Tuesday, August 16, 2011

Day For Night

Director Francois Truffaut was one of the most inveterate film obsessors in the history of the medium. You can read about how he, like many other future filmmakers (Kubrick among them), was a poor student. Poor not because he wasn't capable, but just disinterested. Truffaut realized early on where his heart sang. His earliest goals? To "see 3 movies a day and read 2 books a week." He spent some years as a film critic before stepping behind the camera himself.

By the time he created 1973's love poem to moviemaking, DAY FOR NIGHT, he was one of the world's most acclaimed auteurs, with SHOOT THE PIANO PLAYER and THE 400 BLOWS gracing his resume. As I watched DAY FOR NIGHT, seeing Truffaut play Ferrand, an amicable but determined director of a soapy romance called JE VOUS PRESENTE PAMELA, or MEET PAMELA, I wondered how close this performance was to his day to day. We hear him at times in voiceover, explaining that a director's job is to answer an endless stream of inquiries from the crew. You wonder if that hearing aid he wears is to discourage even more questions about which weapon to use for a key scene or what to do about a starlet who tried to keep her pregancy a secret and is about to do a pool scene in a two-piece.

Ferrand also mirrors his real life counterpart by, in one scene, marveling over the books he has delivered to the set: biographies and assorted tomes about Hitchcock, Lubitsch, Dreyer, Godard, Bresson, and others. Is it little wonder Ferrand also has recurring dreams of being a young boy stealing posters of CITIZEN KANE from a theater?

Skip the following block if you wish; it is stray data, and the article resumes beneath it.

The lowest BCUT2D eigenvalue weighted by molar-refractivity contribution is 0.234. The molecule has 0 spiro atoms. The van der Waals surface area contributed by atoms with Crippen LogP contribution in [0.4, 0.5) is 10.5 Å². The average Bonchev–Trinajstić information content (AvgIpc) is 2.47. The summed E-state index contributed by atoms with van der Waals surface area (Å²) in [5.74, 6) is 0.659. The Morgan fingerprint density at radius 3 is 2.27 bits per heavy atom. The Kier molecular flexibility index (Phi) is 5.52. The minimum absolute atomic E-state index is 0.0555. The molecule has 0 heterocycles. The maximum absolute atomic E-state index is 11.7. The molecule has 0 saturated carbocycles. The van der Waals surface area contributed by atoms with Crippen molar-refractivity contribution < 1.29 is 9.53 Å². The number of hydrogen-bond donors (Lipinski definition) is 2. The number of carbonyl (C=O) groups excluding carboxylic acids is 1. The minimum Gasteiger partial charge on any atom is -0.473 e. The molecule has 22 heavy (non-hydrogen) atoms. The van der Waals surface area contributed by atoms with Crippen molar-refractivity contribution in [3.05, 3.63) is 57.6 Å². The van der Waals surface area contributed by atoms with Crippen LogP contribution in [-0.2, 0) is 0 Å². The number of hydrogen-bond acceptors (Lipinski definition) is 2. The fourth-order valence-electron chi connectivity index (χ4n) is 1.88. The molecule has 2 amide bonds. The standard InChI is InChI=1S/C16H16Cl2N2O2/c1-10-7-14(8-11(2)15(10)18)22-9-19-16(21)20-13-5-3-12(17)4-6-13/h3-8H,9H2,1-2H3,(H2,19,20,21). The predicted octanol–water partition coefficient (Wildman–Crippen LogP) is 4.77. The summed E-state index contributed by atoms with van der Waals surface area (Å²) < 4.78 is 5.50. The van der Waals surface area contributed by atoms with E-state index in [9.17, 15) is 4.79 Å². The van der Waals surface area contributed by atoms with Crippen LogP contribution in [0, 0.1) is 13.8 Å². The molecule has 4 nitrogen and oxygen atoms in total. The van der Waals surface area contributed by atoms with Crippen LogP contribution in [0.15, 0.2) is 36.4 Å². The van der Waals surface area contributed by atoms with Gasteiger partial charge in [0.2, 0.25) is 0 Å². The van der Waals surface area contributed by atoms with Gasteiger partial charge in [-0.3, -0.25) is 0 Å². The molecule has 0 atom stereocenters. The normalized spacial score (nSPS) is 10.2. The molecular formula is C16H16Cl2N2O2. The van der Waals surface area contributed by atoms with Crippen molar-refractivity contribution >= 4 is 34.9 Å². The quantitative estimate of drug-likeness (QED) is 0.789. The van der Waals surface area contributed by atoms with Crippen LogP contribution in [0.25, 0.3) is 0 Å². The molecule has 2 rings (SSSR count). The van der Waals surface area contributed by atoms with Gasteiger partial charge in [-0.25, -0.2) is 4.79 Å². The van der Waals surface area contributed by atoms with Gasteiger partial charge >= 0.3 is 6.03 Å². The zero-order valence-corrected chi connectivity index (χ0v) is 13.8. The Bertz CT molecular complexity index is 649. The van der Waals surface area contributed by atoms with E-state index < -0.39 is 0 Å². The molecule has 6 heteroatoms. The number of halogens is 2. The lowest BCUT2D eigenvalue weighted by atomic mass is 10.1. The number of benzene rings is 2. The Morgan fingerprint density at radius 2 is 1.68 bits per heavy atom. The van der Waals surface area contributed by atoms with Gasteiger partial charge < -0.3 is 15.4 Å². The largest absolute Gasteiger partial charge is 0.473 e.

DAY FOR NIGHT tracks several weeks of the production of MEET PAMELA, introducing us to the actors: Jacqueline Bisset is Julie Baker, whose character falls in love with her fiance's father; Valentine Cortese is Severine, the fiance's mother; Jean-Pierre Aumont is Alexandre, the father; Jean-Piere Leaud is Alphonse, the fiance. The onscreen drama is echoed by (or echoes) the on-set intrigue.

Baker had nervous breakdowns on previous pictures and an ill-advised liaison on the current film leads to another. Severine's aging screen matron hits the bottle and can't quite get her blocking right, having to repeat a scene where she opens the correct door over and over and over. She also had worked before with Alexandre, the elder hearthrob, and a recurrence of earlier real-life drama between them seems to be a whisper away. Most dramatic of all is Alphonse, an alarmingly insecure young man who falls in love at the drop of a hat. His jealousy toward script girl Liliane (Dani) becomes set legend, both enriching and endangering his performance. The art imitates life/life imitates art adage gets much mileage here.

Truffaut hits many filmic bases with DAY FOR NIGHT. The nervous insurance guys/bond holders. The uncooperative animal actors (here, a kitten who won't drink a saucer of milk on cue). He'll show us the secrets behind the use of fake snow and stunt doubles. Also, sets that aren't what they seem (such as a window on a hill that appears to be part of a house). Film has been called "the great lie" and "heightened realism". Truffaut does nothing to dispel these labels. He portrays many of the crew as those who postively live for the cinema, who do not find fulfillment in anything else. Another script girl (Nathalie Baye) explains before a fade out how she could understand giving up a man for a film, but certainly not the reverse. Ferrand will counsel his actors during their lowest points by explaining that they are people who will only find meaning in their work, on the set. Life will always be a pale imitation.

DAY FOR NIGHT, which took the Oscar for Best Foreign Film, should appeal to more than just buffs, though. Its whimsy and relational politics are in the great Truffaut tradition, maybe a bit fluffier in this movie than his others.
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